Note: this stuff all got put into Vornheim eventually. So if you like it--buy that. It won awards.
What shape is Los Angeles? I have no idea. (It's way bigger than The City-State of the Invincible Overlord, and that map is huge.)
I don't think anyone knows except maybe Noah Cross. Anyway, point is, I want the big cities in this campaign to be big and mysterious and noiry and, perhaps, in that way, unlike real medieval cities.
In the mind and in books and movies, the noir city is more like a dungeon than a mapped thing in a tour book--it's an amorphous dark space through which the characters grope and carve their way. It's a romantic rather than a classical approach to the city.
Plus, like I've said before, I don't want to world-build a lot of stuff I'll never use. So I'm writing some "urbancrawl" rules so that I can build the city as the PCs explore it.
Once a place is explored, it's fixed on the map. Until then, though, anything the DM hasn't written is up for grabs.
Above is a neighborhood map of Vornheim. It was achieved by writing out numbers one through ten in different colored markers. Pretty much randomly.
So far, as you can see, Vornheim has 10 neighborhoods, which is about a third as many as LA or Manhattan and about twice as many as Fritz Lieber appeared to need to write all the Lankhmar stories.
It doesn't show the actual shape of the city, just where neighborhoods are relative to each other and where the major streets and bridges are (Vornheim has building-to-building bridges everywhere--like Sharn in the Eberron setting and many previous pulp sci-fi cities, but for these rules, the bridges aren't necessary). For example, the fastest route from neighborhood ten to neighborhood four is via neighborhoods five or six, though you could go 10-9-2-1-4 if there was a giant lizard eating neighborhoods 5 and 6 or something.
Certain kinds of buildings there just isn't that many of even in a big medieval city. Like, Vornheim has:
2 Shipping operations (it's landlocked)
3 Major theaters
1 Spymaster's secret headquarters
2 (competing) Cathedrals
1 Independent library
4 Courts of law
If, in the middle of an adventure, the PCs suddenly need to know where one of these things is, or find some other unique place, roll a d10. That's what neighborhood it's in.
Getting From Neighborhood To Neighborhood
The major thoroughfares roughly match all the lines in the words spelling out the numbers in the neighborhood map. i.e. to get from neighborhood ten to neighborhood seven the PCs need to walk across a big "x" shaped intersection and if you flew in a dirigible over neighborhood six you'd see that the major streets spelled out the word "six".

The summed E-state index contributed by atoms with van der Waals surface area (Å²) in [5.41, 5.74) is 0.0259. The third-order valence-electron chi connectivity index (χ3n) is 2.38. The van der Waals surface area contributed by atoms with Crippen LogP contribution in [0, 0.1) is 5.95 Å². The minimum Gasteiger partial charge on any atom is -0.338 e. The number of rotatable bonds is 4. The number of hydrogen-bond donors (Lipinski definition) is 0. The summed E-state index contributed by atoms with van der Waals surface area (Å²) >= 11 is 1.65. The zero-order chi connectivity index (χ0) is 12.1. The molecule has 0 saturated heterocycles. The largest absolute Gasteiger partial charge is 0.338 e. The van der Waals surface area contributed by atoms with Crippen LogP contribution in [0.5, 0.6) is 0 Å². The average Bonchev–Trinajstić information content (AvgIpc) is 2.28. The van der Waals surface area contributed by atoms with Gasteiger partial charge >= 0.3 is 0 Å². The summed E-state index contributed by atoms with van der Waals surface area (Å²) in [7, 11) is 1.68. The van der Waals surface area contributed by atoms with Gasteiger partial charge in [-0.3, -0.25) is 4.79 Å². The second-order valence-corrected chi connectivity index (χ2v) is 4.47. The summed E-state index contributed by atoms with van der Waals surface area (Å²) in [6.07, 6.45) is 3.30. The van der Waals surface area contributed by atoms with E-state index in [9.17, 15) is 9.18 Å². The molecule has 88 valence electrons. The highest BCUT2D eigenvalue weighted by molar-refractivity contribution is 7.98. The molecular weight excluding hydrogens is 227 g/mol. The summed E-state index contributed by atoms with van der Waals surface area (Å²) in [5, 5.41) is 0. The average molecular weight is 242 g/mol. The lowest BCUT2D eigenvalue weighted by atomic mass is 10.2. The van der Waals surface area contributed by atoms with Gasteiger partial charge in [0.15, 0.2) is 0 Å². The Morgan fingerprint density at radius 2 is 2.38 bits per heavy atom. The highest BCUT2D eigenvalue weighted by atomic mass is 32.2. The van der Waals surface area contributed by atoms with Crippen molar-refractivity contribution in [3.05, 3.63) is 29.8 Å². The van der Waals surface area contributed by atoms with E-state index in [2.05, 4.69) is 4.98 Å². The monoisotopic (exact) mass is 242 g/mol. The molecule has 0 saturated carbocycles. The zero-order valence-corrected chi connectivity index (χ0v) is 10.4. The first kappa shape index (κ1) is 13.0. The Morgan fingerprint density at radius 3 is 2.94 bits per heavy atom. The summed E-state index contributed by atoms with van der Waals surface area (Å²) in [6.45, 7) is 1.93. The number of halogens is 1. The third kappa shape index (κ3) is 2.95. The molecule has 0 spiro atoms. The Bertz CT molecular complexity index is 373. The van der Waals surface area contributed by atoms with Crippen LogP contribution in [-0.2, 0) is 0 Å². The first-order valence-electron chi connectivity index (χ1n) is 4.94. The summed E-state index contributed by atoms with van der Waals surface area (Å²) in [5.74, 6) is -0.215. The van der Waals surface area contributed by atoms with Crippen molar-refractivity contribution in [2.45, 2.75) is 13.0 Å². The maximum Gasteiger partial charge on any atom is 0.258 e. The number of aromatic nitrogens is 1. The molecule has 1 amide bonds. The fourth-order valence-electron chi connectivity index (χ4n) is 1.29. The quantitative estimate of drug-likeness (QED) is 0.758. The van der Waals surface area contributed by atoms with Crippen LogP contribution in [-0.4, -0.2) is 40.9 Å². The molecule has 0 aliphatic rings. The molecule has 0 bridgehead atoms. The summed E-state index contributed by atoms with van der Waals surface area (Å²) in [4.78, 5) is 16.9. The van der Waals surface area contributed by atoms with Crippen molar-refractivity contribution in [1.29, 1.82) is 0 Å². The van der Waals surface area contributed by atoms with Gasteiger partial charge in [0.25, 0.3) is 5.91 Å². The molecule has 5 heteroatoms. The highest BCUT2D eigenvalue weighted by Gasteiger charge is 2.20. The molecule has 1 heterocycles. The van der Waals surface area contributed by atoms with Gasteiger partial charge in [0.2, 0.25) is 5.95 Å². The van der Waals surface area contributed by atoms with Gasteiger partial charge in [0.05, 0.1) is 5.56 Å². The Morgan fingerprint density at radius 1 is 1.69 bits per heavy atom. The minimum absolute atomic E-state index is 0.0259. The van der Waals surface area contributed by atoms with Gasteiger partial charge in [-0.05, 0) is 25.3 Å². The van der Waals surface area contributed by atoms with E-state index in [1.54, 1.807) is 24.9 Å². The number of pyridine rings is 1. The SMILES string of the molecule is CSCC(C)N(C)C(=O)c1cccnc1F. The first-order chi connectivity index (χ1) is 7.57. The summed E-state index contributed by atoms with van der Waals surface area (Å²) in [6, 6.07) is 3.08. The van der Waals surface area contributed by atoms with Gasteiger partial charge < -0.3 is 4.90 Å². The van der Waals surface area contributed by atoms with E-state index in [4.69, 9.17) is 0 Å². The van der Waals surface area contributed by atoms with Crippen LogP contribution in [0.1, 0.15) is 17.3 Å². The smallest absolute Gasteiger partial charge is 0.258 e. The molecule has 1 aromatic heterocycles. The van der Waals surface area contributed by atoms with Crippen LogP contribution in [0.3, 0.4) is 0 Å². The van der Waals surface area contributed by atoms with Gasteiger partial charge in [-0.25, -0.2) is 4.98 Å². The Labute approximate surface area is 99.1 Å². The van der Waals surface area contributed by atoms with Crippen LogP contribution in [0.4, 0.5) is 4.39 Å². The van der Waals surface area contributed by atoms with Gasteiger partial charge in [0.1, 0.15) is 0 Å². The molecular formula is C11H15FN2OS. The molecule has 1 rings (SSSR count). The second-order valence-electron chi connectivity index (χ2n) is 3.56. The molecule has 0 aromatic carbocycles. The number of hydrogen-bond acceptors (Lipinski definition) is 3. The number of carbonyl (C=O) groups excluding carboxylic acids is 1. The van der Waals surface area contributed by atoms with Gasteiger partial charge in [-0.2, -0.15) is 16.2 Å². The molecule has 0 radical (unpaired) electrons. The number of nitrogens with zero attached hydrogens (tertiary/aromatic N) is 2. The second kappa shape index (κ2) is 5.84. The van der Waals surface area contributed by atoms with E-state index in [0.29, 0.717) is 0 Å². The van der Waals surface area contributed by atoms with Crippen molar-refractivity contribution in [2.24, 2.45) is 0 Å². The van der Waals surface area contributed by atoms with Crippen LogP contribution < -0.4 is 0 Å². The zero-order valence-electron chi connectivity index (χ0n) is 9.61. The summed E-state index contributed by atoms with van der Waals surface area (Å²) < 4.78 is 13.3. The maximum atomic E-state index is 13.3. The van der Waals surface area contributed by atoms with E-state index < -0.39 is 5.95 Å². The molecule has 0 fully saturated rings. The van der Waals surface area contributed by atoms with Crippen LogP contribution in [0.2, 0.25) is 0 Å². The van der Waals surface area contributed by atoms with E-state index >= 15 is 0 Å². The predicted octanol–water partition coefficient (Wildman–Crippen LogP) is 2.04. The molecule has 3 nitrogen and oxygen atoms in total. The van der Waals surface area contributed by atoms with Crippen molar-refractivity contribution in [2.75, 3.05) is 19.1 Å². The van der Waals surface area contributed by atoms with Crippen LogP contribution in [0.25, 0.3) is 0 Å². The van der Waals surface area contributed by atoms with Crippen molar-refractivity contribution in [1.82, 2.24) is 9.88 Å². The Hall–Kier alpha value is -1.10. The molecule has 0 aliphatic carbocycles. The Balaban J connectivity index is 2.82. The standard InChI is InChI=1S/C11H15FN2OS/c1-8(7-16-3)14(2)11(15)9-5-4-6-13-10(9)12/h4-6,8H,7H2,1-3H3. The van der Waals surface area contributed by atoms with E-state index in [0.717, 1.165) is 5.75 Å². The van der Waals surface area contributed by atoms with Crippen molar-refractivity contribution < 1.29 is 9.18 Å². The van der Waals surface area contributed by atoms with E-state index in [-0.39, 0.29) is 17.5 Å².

(This is just the default street map for if a neighborhood is improvised during play. You always have the option of getting off your ass and mapping more realistic streets in any part of town, as long as the PCs haven't been through it yet. Plus if you count the bridges, there's several "layers" of connecting streets.)
Walking from one neighborhood to the next isn't that hard if the PCs know where they're going and it's daytime.
If it's not daytime, the DM may roll once on the Who Are You And Why Are You In My Way Table (Vornheim)(below)(Or any other random urban encounter table) once for each neighborhood the PCs travel through on their way to wherever they're going.
If they don't know where they're going, they can ask a random stranger for directions. Roll a charisma check. Success means they get where they're going. If they fail, the stranger isn't charmed enough to give conscientious directions, consult the following chart:
Fail by 1: You're lost, roll d10 to see what area you ended up in.
Fail by 2: You're in a dark alley, there's a thief trying to pick your pocket.
by 3: ...make that several thieves.
by 4: Refuses to give directions.
by 5: Refuses and is offended.
by 6: Person you're asking attacks you.
Some stuff is everywhere. Assume every neighborhood contains at least one of the kinds of buildings listed in the table below under "Random Individual Buildings". (This is probably unrealistic, like is there really a jeweller in every neighborhood? No. Is there only one? No. But in a pinch, it'll do.) This way if the PCs go--"We need the nearest cheesemaker, stat!" you just use the "Travel Within A Neighborhood" rules.
Travel Within A Neighborhood
Once the PCs are in the same neighborhood as whatever they're looking for, if the DM is lazy and hasn't mapped that neighborhood yet, s/he rolls a d10. The streets between the PC and his/her objective are shaped like whatever number comes up on the die. For example, if the PC comes into the neighborhood from the north and the DM rolls a "1" then the map to wherever the PC is going looks like this:
If it's in the middle of a pleasant and sunny day then the DM shows them this (and makes up some street names) and everyone goes, Well, gee, that's nice to know, the PCs note that down and the DM draws it onto the map of the neighborhood and that's that. (The streets aren't shaped like numbers--the segment of their journey that lies between them and their goal is. And often, it'll only be shaped like part of a number--in this case, the right half. Just add on extra side streets so they don't realize you're doing this.)
However, if the PCs run out of arrows durring a goblin invasion and desperately need arrows and want to find the nearest arrowsmith, then the DM doesn't show the PCs this little "1"-shaped map and watches them run around on it trying to find what they need.